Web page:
Plastics Industry Association likes Republican tax reform plan
In particular, the Association supports the plan's lower corporate tax rate, immediate expensing of capital investments, and the preservation of the research and development tax credit.
The Plastics Industry Association, the leading plastics industry organization in the U.S., has endorsed President Donald Trump’s proposed tax reform plan.
“Earlier this year during the 2017 Plastics Industry Fly-In, men and women from around the country who depend on America’s plastics manufacturing industry came to Washington to advocate for several policies that would help create jobs and enhance the competitiveness of their industry. Among them were a lower corporate tax rate, immediate expensing of capital investments, and the preservation of the research and development (R&D) tax credit,” Plastics Industry Association president and CEO Bill Carteaux said in a statement. “We’re happy that policymakers on Capitol Hill and in the administration have heard our industry’s voice and included these important provisions in the ‘Big 6’ tax package.”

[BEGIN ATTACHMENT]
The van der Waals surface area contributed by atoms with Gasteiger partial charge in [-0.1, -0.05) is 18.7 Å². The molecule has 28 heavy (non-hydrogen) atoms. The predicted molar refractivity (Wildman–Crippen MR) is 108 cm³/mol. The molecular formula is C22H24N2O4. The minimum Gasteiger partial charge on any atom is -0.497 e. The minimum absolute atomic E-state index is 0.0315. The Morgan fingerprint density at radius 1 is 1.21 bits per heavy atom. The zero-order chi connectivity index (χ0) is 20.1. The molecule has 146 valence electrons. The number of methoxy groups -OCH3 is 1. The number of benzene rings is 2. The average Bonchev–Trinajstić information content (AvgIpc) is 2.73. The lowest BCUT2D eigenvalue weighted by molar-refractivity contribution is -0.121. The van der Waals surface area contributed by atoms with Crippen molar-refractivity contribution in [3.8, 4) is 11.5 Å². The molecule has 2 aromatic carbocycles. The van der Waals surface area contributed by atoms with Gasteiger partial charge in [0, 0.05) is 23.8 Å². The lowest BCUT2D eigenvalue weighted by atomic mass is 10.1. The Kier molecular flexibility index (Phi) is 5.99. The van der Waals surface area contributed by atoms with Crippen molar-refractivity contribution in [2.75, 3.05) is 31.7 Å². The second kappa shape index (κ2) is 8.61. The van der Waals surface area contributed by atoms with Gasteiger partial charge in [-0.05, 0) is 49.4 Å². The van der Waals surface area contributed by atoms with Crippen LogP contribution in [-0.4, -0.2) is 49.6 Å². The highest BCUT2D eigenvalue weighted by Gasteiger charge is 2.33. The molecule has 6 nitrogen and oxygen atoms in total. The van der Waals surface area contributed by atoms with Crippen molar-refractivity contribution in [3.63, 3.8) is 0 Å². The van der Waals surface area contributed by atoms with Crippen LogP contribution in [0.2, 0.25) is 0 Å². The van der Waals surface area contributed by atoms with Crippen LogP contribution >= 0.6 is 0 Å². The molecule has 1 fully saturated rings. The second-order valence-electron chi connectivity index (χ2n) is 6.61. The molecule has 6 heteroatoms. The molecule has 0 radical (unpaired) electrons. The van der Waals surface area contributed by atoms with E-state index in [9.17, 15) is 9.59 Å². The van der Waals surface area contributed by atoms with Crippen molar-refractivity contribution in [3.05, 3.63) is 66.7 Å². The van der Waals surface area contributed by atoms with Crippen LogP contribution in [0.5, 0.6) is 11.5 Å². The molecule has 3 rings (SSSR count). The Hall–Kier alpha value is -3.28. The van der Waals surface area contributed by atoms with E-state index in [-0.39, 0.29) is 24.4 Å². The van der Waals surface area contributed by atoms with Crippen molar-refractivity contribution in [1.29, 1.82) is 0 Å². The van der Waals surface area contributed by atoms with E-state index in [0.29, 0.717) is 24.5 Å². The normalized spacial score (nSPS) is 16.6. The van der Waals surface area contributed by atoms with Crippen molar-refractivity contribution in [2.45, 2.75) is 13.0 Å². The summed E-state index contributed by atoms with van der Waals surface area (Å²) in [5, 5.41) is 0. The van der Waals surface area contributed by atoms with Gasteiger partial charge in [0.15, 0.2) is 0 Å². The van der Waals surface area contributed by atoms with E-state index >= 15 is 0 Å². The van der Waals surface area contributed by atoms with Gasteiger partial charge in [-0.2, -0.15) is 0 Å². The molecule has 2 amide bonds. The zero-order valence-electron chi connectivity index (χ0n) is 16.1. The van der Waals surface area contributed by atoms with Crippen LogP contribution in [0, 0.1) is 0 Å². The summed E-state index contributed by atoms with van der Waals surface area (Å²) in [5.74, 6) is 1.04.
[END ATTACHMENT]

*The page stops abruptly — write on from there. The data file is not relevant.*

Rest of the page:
“The president’s commitment to American manufacturers has already yielded benefits with his administration’s success in eliminating overly burdensome regulations and lowering compliance costs for companies across the country,” Carteaux continued. “We look forward to continuing our work with President Trump, his administration and bipartisan leadership in Congress to continue the work already begun and to move these critical elements forward for the thousands of families in the U.S. that count on a strong American plastics manufacturing sector.”
The “Big 6” referred to are the key individuals who have been meeting over the past few months to work out the details of the tax plan. The group is Gary Cohn, the National Economic Council director; Steven Mnuchin, the Treasury secretary; Mitch McConnell, the Senate majority leader; Sen. Orrin Hatch, the Senate Finance Committee chairman; Paul Ryan, the House speaker; and Rep. Kevin Brady, the House Ways and Means Committee chairman.
Among other proposals, the tax reform plan calls for lowering the corporate rate from 35 to 20 per cent. It would also bring down the rate for so-called pass-through businesses to 25 per cent; currently, they are taxed under the individual code. The plan would collapse the current seven personal tax brackets to just three: 12, 25, and 35 per cent and nearly doubles the standard deduction.